Centering Students at the Margins: Critical Interfaith Praxis as Hospitality

Screengrab from the webinar

From the very opening of this webinar, it is clear that each speaker embodies an ethic of interfaith hospitality that could transform space and place in higher education. Facilitator and IFYC staff member Janett Cordoves immediately invited participants from a place of abundant warmth—which she explicitly names is inspired by her Cuban heritage and Catholic upbringing. Speakers JT Snipes and Zandra Wagoner use turns of phrase that likewise capture the very notion of an interfaith praxis that broadens perspectives in higher education. JT speaks of his book Remixed and Reimagined as a “contribution of love,” and Zandra thoughtfully discusses how various critical theories can transform the campus into what she calls a “home place” if thoughtfully integrated into the lives of students. It is clear that this conversation among scholars is of a different sort than we’re accustomed to—and that’s the point.  

If this resonates, check out the video here, find the full transcript below and please take a deeper look into the following resource list, generously and thoughtfully curated by our speakers:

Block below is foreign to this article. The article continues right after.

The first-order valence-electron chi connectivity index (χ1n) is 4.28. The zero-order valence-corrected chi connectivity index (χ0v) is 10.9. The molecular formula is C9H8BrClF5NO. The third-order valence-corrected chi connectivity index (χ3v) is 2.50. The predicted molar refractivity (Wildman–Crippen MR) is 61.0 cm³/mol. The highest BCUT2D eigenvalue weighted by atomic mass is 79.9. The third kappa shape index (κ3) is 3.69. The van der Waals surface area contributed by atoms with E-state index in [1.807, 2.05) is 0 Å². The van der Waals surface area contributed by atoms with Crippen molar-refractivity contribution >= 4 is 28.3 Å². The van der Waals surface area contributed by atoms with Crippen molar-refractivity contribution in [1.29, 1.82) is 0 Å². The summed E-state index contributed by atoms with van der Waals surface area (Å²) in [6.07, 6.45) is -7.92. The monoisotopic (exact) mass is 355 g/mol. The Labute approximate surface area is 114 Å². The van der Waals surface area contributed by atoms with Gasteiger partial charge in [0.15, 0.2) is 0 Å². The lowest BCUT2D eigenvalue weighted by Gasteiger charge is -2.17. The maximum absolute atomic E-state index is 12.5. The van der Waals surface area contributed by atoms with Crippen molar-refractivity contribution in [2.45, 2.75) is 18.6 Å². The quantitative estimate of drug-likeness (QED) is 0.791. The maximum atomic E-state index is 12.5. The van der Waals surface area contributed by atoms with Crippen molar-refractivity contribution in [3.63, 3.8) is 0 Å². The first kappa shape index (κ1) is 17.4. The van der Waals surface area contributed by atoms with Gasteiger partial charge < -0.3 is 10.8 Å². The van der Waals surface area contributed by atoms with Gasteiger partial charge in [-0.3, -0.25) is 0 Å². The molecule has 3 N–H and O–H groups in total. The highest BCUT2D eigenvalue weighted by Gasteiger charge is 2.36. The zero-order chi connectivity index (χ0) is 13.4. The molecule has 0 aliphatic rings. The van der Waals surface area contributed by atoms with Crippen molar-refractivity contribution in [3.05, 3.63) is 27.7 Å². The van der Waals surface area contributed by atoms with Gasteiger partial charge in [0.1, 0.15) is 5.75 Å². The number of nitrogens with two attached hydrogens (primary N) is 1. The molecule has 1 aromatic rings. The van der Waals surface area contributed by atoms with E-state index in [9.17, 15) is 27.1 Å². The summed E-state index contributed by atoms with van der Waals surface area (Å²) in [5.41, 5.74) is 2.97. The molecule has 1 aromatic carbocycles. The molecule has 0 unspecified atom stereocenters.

From the Speakers Themselves  

Chapter 2 in Remixed and Reimagined“Critical Interfaith Praxis in Higher Education” 

Journal of College and Character. “Interfaith Engagement and Student Empowerment Among Latino/a and African American Students” 

JT Snipes’ Interfaith America article on Bodies Out of Place and his podcast Blacktivism in the Academy  

Critical Theory 

Freire, P. (1970) Education for critical consciousness. New York, Continuum Publishing Company. 

Sandoval, C. (2000). Methodology of the oppressed. Minneapolis: University of Minnesota Press. 

Smith, L. T. (2012). Decolonizing methodologies: Research and indigenous peoples (2nd ed.). London: Zed Books. 

Critical Race Theory: 

McCoy, D. L., & Rodricks, D. J. (2015). Critical race theory in higher education: 20 years of theoretical and research innovations. ASHE Higher Education Report, 41, 1–117. 

Solarzano, D., & Yosso, T. (2001). Critical race and LatCrit Theory and Method: Counter storytelling Chicana and Chicano graduate school experiences. International Journal of Qualitative Studies in Education, 14, 471–495. 

Intersectionality 

Collins, P. H., & Bilge, S. (2016). Intersectionality. Malden, MA: Polity. 

Community Cultural Wealth 

Yosso, T. (2005) Whose culture has capital? A critical race theory discussion of community cultural wealth, Race Ethnicity and Education, 8(1), 69-91. DOI: 10.1080/1361332052000341006 

Mestiza Consciousness